"


Schweady,
Thought you might like this.

Cedar, Sage, Sweetgrass and Tobacco.
The four spiritual substances used by natives represent the four directions and seasons.
I grew up on the White Earth Nation just north of you and have one of the few Cedar trees in the area on my property.
I regularly find this Cedar tree pruned on the lower branches, I am glad the natives use this tree for spiritual healing. As I do also. I have Cedar boughs hanging in my place now.

Quote, " Cedar is one of the most important Native American ceremonial plants, used by many tribes as an incense and purifying herb. Cedar is especially associated with prayer, healing, dreams, and protection against disease. Many tribes consider the cedar tree a symbol of generosity and providence, and had special rituals regarding the felling of cedar trees. Cedar is commonly used as part of sweat lodge ceremonies, and is also one of the herbs frequently included in medicine bundles and amulets. Cedar leaves and bark are used as medicine plants in many tribes as well."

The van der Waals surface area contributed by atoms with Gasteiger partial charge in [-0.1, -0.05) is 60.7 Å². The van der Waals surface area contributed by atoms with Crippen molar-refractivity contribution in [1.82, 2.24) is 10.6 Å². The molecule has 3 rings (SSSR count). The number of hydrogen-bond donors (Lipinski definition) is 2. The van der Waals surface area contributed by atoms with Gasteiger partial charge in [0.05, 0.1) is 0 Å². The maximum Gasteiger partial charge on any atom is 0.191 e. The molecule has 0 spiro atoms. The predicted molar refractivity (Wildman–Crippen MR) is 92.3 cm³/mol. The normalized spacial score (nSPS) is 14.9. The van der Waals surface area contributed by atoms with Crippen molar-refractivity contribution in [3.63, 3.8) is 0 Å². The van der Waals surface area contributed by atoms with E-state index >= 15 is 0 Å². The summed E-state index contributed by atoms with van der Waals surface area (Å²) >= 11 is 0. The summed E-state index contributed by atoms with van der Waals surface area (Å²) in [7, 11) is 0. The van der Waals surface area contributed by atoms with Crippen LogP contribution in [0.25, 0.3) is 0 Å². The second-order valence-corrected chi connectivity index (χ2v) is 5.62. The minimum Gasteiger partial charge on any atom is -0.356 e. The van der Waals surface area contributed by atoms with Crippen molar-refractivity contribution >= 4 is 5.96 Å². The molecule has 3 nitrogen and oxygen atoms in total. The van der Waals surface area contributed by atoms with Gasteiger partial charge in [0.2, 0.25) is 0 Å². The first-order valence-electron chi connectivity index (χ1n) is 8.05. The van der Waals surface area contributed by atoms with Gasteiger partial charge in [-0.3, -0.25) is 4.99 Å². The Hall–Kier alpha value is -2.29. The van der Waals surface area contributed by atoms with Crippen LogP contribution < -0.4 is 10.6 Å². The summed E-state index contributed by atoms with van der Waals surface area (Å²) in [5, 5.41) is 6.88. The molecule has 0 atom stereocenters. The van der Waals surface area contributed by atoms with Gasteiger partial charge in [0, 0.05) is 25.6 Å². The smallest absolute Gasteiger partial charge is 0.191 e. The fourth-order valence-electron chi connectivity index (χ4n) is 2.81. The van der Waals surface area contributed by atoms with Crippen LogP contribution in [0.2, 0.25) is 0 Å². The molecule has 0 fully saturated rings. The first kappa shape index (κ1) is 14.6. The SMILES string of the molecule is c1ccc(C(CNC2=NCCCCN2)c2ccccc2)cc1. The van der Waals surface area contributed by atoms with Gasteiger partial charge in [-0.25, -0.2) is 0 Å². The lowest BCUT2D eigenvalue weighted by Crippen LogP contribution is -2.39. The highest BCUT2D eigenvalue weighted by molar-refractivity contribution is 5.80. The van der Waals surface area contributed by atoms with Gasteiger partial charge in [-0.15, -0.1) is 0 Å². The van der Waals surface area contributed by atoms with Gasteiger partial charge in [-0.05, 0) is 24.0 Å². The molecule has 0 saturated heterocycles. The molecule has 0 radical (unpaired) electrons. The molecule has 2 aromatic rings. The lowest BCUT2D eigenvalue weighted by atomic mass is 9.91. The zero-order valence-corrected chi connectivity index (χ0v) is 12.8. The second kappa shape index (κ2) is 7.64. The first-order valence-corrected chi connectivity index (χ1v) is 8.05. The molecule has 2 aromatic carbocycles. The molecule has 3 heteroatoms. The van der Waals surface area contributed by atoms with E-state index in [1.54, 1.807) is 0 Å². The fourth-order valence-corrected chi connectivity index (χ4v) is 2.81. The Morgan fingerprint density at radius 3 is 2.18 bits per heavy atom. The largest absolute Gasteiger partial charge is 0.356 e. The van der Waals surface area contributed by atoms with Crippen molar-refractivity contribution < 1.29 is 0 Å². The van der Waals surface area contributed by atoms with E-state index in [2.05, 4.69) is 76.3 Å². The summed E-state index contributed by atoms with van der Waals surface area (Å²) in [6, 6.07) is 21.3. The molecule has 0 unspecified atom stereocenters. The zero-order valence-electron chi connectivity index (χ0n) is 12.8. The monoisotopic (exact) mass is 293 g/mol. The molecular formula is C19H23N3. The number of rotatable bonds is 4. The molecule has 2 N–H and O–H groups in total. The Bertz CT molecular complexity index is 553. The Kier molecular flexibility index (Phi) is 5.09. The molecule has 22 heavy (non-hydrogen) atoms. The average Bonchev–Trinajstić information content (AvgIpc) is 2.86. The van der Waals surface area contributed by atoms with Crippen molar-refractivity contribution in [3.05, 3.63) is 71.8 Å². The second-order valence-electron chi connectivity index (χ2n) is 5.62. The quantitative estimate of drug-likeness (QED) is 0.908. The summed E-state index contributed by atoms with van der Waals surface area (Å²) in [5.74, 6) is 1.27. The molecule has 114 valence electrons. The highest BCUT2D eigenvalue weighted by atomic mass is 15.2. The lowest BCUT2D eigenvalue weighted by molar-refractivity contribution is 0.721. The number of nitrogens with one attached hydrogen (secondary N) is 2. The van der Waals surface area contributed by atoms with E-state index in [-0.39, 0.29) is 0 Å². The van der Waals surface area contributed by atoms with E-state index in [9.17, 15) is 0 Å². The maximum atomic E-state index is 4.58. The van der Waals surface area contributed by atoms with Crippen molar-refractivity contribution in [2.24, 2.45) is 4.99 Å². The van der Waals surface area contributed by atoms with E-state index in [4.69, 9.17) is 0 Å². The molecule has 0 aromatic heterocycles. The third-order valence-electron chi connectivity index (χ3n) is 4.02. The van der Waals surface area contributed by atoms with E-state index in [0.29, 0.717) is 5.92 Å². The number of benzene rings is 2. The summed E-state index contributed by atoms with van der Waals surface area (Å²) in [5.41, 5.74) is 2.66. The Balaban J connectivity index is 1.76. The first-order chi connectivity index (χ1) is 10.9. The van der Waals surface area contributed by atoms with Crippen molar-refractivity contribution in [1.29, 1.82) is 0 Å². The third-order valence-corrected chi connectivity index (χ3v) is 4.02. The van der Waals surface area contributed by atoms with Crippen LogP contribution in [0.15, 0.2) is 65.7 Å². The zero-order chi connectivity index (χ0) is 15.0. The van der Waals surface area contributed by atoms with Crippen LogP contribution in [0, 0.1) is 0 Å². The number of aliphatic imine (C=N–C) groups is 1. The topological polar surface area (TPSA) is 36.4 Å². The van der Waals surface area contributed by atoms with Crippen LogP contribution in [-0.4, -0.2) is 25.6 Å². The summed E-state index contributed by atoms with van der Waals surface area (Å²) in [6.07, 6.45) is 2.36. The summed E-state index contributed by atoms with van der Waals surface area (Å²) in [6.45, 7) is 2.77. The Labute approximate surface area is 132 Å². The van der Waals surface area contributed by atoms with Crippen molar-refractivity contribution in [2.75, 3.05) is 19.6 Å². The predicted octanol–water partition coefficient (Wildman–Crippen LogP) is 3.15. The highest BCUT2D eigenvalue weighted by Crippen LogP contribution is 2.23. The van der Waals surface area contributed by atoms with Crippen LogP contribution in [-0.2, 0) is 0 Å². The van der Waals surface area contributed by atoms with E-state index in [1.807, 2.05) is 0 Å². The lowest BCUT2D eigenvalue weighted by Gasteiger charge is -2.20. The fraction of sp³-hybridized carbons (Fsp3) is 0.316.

h20
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01/09/2017 07:57PM
Theres a big white pine that I visit from time to time..like an old friend
missmolly
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01/09/2017 08:20PM
That was well written, Alan. Have you ever seen a live oak, like you find in Dixie?

Southern Live Oak
missmolly
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01/09/2017 08:24PM
I also LOVE Japanese Maples and have eight in yard, but I want more. Here are two of my faves:

Orange Dream Japanese Maple



Fireglow Japanese Maple

The fireglow gives you fall color all summer long.
missmolly
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01/09/2017 08:28PM
Lovely, Zulu.
arctic
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01/09/2017 08:44PM
White Pine, Bur Oak, Sugar Maple. I can't pick a favorite, because it depends on my mood and mindset...
Dances with Sheep
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01/09/2017 08:46PM
Family


was that too corny?
LindenTree3